Regency plaster mouldings differ somewhat from neighbouring and overlapping eras such as the Georgian and Victorian eras. Some elements added to regency mouldings, including cornicing, coving and ceiling roses were unique to that era, whilst others were borrowed and adapted from the past.
If you are restoring a regency home or would just like to have authentic regency mouldings, then understanding the history and influence will give you an appreciation of the plaster mouldings you add to your property. Use the information below as a guide to choosing the right style of decorative plaster for your home, and be safe in the knowledge the ones that you choose are authentic and sympathetic to the age.
Patterns, motifs, and embellishments found in Regency mouldings:
- Greek and Roman patterns
- Gothic forms
- Egyptian motifs
- Standard Palladian forms of mid 18th century
- Low relief mouldings
- Grecian motives
- Continuous and Vitruvian scrolls
- Political motifs
Notable people who influenced Regency interior and architectural design :
- Thomas Hope
- John Soane
- Rudolph Akermann
- Henry Holland
- Prince Regent
Overview of Regency plaster mouldings
Plaster mouldings of the Regency period were actually simpler and more austere, and not more elaborate than had been the case in previous decades. This was not of course true of every home. The more daring and innovative interiors of the Britain’s grand mansions or indeed of the Homes of architects such as Hope or Soane, included designs and motives that were heavily influenced by the latest developments in France or Germany or the latest archaeological discoveries in Italy Greece. However it is dangerous to take such grand ambitious decorative solutions as the model for the average home of the period. Most regency walls and ceilings of relatively modest dimensions tended to follow Akermann’s dictum that a ‘simple and chaste character is best’.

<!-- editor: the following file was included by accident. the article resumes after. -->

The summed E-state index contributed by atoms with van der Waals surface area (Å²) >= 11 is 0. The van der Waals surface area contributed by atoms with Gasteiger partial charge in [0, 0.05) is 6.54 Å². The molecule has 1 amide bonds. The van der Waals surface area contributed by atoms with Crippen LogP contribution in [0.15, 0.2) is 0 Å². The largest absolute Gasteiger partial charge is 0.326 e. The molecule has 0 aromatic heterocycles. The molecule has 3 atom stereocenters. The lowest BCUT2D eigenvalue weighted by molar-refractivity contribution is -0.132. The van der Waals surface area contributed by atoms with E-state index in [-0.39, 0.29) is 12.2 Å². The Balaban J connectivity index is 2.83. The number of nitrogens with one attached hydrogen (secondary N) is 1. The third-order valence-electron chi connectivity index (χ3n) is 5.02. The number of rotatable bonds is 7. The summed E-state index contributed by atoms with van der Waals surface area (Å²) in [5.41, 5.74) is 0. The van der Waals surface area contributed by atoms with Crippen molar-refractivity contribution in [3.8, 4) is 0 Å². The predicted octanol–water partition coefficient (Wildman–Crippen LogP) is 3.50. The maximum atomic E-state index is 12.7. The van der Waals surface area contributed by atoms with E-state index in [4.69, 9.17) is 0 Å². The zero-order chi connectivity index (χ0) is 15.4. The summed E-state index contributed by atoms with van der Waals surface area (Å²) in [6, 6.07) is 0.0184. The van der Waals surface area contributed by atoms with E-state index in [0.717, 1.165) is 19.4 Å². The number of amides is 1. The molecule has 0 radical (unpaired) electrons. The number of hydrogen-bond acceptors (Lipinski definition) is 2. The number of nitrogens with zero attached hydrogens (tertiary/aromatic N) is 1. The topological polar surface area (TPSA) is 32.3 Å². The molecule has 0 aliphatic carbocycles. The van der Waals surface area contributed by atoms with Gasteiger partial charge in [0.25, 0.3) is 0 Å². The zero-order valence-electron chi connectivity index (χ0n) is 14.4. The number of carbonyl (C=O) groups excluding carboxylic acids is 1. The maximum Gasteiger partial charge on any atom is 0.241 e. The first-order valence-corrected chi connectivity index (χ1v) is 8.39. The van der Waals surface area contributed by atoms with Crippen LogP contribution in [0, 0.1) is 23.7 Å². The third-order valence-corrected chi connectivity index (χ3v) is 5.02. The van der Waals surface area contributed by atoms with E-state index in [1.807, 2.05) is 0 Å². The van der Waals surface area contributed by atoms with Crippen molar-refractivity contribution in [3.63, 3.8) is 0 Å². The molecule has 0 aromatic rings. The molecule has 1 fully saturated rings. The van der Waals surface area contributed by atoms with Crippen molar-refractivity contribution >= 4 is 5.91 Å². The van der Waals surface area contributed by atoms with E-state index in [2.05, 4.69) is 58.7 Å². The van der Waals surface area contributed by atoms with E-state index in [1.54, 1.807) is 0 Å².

This is was particularly true of Regency mouldings – now far more restrained in form and use than those of the ages of Kent or Adam. Their reticence allowed the colourful ensembles of window drapery, paint, wallpaper, and furniture – and not, as had been the case with most Palladian interiors, the cornice, door case, ceiling rose, or dado – to provide the principal visual interest within the room. This is not to say that vocabulary of Regency plasterers became more limited. Quite the reverse: recently discovered Greek and Roman patterns, Gothic forms of an academic authenticity markedly different from the fripperies of Batty Langley and his followers, and even so-called Egyptian motifs were juxtaposed with the standard Palladian forms of mid 18th century.
The resultant compositions of Regency plaster mouldings were, however delicate and mostly of low relief contrasting sharply with the heavier, traditional mouldings such as the ubiquitous egg-and-dart (although the simple, heavy ovolo remained popular in America for door and window moulding for many years). Grecian motives were naturally very popular, particularly the anthemion or the continuous and Vitruvian scrolls, used by Holland and later by Soane to decorate pilasters and soft fits of arches. Topical political motifs were also widely used – notably after 1811, the Prince Regent’s three feathers. Such motifs were often extended to the ceiling edge, although the rest of the ceiling itself usually remained unadorned. While phrases were increasingly left bare and cornices were being constricted in width, low relief decoration was, by 1800 being applied for the first time to ceiling borders, a trend which continued throughout the 19th century.
Reflecting the restraint and simplicity of Regency plasterwork was the most common moulding of the period, the humble bead. When used in a linked combination of two or more beads, the outermost edges of which were usually flush with the adjacent fillet or surface, the moulding was termed ‘reeding’. Reeding was applied to cornices, chimneypieces, door surrounds, dados, and skirting; there were even’ reeded’ glazing bars, set with two or three deeply undercut, ‘quirked’ beads. Quirking was a Greek device used to obtain a greater sense of depth and play of shadows from a basically low relief moulding or surface and was very prevalent in the Regency house.